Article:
Please note that Umean is not equal to Uc, which is the imposed current velocity without the influence of waves. Uw is the amplitude of the horizontal wave orbital velocity and can be defined as
where umax and umin are the measured peak flow velocities in the positive and negative directions in a wave period (T). Both umax and umin change with coexisting mean currents. To accommodate empirical KC–CD relations, the KC number is defined as follows (Keulegan and Carpenter, 1958; Chen et al., 2018):
Wave height (H) along the mimic vegetation canopy can be described as
H0 is the wave height at the canopy front. x is the distance into the canopy, and β is a damping coefficient, which can be obtained by fitting Eq. (6). To reveal the effect of coexisting currents, the relative wave height decay in the current–wave and wave-only case rw is defined as
where the Hpw and Hcw are the wave height reduction in pure wave and current–wave cases.
3.1 Wave dissipation in vegetation canopy with following and opposing currents
For pure wave cases, WDV in both experiments has similar variation. Emergent and denser canopies result in greater WDV than submerged and sparser canopies (Figs. 2a and 1b). Additionally, such variation can also be found in the randomly distributed vegetation canopy. No apparent difference can be found between regular and random canopies (Fig. 2c). In waves plus following current cases, the two experiments also show similar results in WDV (Fig. 2d and e). When the following current is small (0.05 m s−1 for E14 and 0.03 m s−1 for E19), the accompany current slightly reduces WDV comparing to the pure wave cases. However, as the following current velocity increases (0.15 m s−1 for E14 and 0.12 m s−1 for E19), WDV is increased compared to the pure wave cases. WDV may be further enhanced by a stronger following current (0.20 m s−1 for E14 and 0.15 m s−1 for E19). As a contrast, opposing currents immediately increase WDV even when the velocity magnitude is small (Fig. 2f). As the opposing current velocity increases, the WDV is promoted to a higher level compared to the cases with the following currents.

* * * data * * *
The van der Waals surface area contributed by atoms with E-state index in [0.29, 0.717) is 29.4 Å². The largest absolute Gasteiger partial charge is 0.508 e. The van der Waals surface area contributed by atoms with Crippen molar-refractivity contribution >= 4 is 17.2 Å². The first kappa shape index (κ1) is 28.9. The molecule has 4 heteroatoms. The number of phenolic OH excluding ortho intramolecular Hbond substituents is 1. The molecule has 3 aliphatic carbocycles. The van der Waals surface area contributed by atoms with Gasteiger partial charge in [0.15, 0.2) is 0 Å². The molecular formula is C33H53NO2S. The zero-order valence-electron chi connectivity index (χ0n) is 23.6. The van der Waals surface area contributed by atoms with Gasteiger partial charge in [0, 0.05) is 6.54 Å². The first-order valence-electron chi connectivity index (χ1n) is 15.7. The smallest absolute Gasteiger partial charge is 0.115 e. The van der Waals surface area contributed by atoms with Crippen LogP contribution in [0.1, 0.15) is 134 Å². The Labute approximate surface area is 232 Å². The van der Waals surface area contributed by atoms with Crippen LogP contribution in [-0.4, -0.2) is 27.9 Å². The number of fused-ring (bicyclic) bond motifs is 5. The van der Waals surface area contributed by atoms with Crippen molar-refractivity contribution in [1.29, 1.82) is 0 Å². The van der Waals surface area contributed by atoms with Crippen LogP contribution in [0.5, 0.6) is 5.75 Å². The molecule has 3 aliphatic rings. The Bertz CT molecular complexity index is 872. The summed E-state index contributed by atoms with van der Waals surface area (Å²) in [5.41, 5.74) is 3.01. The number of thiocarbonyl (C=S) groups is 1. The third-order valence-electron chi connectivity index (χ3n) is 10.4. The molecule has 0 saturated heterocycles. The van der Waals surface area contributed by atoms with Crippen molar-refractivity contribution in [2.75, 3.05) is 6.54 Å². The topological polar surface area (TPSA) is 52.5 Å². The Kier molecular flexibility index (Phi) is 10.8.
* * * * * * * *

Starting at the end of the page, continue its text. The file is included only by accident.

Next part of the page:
The results of the two experiments present a synthesis of WDV variation with underlying currents (Fig. 3). In cases with the following currents, the relative wave height decay (rw, ratio of wave height decay between current–wave and wave-only case) has a similar variation in E14 and E19. When α is in the range of [0 1], rw is generally lower than 1; i.e., WDV is suppressed compared to the pure wave cases. As contrast, when α is larger than 1, rw is generally larger than 1, i.e., WDV is enhanced instead. Notably, negative α leads to higher rw compared to positive αwith the same magnitude.Thus, opposing currents can more easily increase WDV compared to the following currents. Notably, rw value can reach 4–5 with both following and opposing currents, highlighting the impact of underlying currents on WDV.
3.2 Velocity and force data